Fluoxetine and sertraline are antidepressants known as selective serotonin reuptake inhibitors (SSRIs). Despite the relative safety and popularity of SSRIs and other antidepressants, some studies have suggested that they may have unintentional effects on some people, especially adolescents and young adults. In 2004, after a thorough review of data, the Food and Drug Administration (FDA) adopted a "black box" warning label on all antidepressant medications to alert the public about the potential increased risk of suicidal thinking or attempts in children and adolescents taking antidepressants. In 2007, the agency extended the warning to include young adults up to age 25. A "black box" warning is the most serious type of warning on prescription drug labeling. The warning emphasizes that patients of all ages should be closely monitored, especially during the initial weeks of treatment, for any worsening depression, suicidal thinking or behavior, or any unusual changes in behavior such as sleeplessness, agitation, or withdrawal from normal social situations.
A child with ASD may not respond in the same way to medications as typically developing children. It is important that parents work with a doctor who has experience with children with autism. A child should be monitored closely while taking a medication. The doctor will prescribe the lowest dose possible to be effective. Ask the doctor about any side effects the medication may have and keep a record of how your child responds to the medication. It will be helpful to read the “patient insert” that comes with your child's medication. Some people keep the patient inserts in a small notebook to be used as a reference. This is most useful when several medications are prescribed.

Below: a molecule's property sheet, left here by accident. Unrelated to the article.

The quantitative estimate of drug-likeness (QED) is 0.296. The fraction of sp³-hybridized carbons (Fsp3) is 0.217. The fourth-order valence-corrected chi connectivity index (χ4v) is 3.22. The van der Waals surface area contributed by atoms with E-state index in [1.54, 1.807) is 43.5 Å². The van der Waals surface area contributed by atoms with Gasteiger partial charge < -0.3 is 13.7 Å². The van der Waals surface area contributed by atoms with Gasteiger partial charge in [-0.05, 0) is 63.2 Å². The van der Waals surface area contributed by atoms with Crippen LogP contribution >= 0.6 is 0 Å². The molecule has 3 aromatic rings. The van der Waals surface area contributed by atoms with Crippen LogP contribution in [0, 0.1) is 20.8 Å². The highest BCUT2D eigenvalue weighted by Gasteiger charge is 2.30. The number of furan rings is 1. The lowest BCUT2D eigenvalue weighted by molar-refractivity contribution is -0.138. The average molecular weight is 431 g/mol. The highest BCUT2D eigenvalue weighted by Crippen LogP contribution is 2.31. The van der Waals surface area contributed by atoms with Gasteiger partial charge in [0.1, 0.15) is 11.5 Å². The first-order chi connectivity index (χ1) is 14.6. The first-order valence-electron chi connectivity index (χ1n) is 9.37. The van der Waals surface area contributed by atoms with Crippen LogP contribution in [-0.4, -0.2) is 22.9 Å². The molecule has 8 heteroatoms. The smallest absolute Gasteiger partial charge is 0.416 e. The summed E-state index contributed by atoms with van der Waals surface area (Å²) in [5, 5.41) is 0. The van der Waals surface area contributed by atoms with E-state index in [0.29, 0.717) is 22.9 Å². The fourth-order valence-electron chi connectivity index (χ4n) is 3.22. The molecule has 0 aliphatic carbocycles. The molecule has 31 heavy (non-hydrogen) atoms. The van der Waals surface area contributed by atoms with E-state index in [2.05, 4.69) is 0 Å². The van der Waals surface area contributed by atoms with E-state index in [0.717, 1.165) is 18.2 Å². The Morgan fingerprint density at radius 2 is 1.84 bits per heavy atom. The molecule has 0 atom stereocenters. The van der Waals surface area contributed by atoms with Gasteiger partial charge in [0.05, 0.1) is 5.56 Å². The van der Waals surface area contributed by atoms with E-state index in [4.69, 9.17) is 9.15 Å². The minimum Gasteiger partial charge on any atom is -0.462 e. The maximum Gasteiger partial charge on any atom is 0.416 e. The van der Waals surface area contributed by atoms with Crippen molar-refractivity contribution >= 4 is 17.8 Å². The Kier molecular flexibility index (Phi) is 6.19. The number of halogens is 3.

Anxiety and depression. The selective serotonin reuptake inhibitors (SSRI's) are the medications most often prescribed for symptoms of anxiety, depression, and/or obsessive-compulsive disorder (OCD). Only one of the SSRI's, fluoxetine, (Prozac®) has been approved by the FDA for both OCD and depression in children age 7 and older. Three that have been approved for OCD are fluvoxamine (Luvox®), age 8 and older; sertraline (Zoloft®), age 6 and older; and clomipramine (Anafranil®), age 10 and older.4 Treatment with these medications can be associated with decreased frequency of repetitive, ritualistic behavior and improvements in eye contact and social contacts. The FDA is studying and analyzing data to better understand how to use the SSRI's safely, effectively, and at the lowest dose possible.
Behavioral problems. Antipsychotic medications have been used to treat severe behavioral problems. These medications work by reducing the activity in the brain of the neurotransmitter dopamine. Among the older, typical antipsychotics, such as haloperidol (Haldol®), thioridazine, fluphenazine, and chlorpromazine, haloperidol was found in more than one study to be more effective than a placebo in treating serious behavioral problems.27 However, haloperidol, while helpful for reducing symptoms of aggression, can also have adverse side effects, such as sedation, muscle stiffness, and abnormal movements.